- Select HTTP Reports > Percentile Report, as shown in the drop-down menu selections in Figure 2, to open the percentile report with default analysis targets.
Figure 2. Generating percentile report
By default, a percentile report shows the 85th, 90th, and 95th percentiles. You can define a new value or modify the default percentile analysis target.
- Select Window > Preferences.
- Expand Test and click Percentile Analysis Targets.
- Either click Add and enter a required percentile value, as shown in Figure 3, or select an existing target and click Edit.
- Click OK, and then click Apply to implement your changes.
Figure 3. Custom percentile analysis targets
- Regenerate the percentile report to see your custom percentile target values.
Theoretically, if the nth percentile of a set equals x, it means that n% values in the given set are below the value of x. So, applying that to percentile response time reports in Rational Performance Tester, if the 85th percentile response time for a page is 5 seconds, it means that 85% of virtual users got a response time of 5 seconds or better.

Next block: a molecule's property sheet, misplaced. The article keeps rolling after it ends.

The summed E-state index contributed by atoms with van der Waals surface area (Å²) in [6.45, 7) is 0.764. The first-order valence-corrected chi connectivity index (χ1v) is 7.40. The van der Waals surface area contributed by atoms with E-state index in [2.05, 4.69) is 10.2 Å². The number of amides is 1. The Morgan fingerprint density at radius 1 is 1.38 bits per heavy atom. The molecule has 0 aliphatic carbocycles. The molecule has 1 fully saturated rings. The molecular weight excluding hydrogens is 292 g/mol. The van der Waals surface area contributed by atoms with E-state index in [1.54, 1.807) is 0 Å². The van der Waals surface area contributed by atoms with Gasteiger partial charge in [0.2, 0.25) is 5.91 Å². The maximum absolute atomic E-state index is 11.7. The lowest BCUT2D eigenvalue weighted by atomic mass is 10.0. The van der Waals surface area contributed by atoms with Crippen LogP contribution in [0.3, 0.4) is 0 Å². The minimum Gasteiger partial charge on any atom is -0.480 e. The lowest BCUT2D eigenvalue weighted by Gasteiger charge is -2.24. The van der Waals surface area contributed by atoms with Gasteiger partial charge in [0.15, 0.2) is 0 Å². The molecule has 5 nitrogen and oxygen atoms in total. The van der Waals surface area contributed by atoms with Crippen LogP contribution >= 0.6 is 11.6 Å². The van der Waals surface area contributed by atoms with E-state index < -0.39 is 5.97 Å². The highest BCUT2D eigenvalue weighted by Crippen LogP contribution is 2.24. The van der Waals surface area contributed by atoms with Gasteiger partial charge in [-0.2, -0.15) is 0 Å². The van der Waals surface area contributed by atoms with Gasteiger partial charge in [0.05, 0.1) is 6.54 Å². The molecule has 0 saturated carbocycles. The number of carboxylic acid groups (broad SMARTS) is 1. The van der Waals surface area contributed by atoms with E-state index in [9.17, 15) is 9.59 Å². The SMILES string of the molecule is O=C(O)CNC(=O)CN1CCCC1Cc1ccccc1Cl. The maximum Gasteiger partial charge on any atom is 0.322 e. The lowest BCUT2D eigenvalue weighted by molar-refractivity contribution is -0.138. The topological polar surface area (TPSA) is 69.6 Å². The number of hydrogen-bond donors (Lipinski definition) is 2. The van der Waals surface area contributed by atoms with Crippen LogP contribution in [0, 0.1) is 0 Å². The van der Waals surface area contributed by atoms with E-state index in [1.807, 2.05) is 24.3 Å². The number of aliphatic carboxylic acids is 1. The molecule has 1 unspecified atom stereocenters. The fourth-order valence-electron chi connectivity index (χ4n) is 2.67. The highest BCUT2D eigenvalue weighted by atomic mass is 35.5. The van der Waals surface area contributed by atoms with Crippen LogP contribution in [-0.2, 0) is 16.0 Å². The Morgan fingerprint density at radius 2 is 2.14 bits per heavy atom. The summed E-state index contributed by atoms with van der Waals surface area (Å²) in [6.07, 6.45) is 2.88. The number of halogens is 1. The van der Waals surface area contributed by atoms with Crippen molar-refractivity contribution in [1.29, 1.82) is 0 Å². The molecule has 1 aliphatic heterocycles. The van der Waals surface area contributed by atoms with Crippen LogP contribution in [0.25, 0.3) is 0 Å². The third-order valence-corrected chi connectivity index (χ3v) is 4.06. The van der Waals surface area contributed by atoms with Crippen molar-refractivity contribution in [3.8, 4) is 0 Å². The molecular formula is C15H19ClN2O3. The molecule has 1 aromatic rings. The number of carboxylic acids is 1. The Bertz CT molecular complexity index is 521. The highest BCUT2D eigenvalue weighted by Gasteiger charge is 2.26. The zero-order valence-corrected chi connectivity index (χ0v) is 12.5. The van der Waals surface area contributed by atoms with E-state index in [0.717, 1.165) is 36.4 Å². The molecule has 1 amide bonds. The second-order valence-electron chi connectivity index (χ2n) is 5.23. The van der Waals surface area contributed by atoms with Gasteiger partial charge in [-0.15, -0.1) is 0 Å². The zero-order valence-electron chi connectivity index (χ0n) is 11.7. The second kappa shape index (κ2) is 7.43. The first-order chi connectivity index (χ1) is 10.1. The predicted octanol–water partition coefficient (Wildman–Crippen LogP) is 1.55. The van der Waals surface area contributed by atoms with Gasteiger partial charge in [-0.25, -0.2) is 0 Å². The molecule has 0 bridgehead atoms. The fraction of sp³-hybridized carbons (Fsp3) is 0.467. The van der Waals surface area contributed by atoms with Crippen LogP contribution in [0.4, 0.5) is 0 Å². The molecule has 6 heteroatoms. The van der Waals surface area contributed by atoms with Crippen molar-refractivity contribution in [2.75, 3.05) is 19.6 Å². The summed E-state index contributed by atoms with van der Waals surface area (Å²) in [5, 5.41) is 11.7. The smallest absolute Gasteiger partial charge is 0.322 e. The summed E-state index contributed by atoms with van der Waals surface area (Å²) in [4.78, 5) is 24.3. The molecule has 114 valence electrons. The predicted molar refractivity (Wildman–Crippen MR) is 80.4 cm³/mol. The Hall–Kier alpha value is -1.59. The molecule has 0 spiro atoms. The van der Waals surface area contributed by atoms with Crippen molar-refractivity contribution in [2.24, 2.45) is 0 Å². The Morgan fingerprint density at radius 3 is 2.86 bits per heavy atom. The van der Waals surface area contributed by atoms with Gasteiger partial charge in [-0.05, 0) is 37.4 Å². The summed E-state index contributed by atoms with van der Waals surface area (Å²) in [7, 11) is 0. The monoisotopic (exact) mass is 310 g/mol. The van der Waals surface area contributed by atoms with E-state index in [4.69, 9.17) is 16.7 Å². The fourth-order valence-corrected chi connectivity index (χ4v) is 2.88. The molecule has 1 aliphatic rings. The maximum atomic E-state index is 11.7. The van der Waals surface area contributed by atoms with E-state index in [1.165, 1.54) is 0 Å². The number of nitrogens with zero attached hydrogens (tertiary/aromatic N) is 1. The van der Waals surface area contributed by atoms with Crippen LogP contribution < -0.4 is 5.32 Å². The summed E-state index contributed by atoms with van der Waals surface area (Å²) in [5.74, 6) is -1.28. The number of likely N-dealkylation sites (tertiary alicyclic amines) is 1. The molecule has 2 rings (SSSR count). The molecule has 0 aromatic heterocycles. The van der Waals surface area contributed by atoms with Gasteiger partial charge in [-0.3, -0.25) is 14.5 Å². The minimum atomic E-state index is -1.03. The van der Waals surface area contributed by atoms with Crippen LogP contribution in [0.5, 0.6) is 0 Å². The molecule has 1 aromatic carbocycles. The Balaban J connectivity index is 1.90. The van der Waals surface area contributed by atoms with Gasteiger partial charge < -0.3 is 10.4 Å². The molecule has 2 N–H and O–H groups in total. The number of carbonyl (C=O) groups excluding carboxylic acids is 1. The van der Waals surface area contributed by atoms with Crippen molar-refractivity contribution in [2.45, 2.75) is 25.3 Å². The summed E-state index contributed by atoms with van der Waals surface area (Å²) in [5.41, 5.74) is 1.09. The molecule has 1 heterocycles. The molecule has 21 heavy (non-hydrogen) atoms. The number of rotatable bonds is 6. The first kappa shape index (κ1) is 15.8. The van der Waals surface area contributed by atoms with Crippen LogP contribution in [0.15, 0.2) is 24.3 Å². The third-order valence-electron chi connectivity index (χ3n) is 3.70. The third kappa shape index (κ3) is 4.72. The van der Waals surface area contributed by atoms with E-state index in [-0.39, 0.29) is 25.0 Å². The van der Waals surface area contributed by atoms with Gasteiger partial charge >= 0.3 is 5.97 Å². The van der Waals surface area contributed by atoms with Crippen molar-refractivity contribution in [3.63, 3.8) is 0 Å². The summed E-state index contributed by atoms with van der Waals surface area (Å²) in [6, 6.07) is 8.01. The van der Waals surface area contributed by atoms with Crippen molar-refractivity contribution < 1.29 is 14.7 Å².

Percentile response times are more relevant than the average times when it is important that each user of the system gets acceptable response times consistently. The more stringent a customer is on each user's experience, the higher the percentile target to be considered. As the number of spikes in the response time set increases, the probability of getting a high percentile response time value for that page also increases.
Also see the Handling spikes in performance test results section.
Customers often characterize non-functional requirements in terms of business transactions. A business transaction typically spans multiple pages; whereas, by default, Rational Performance Tester reports metrics on a page basis. Generating performance results represented in terms of business transactions makes it easier for business users to benefit from what the reports reveal.
For business transaction-based metric reports, define the business transactions first, and then define the required performance metrics first. Then you can generate the transaction reports.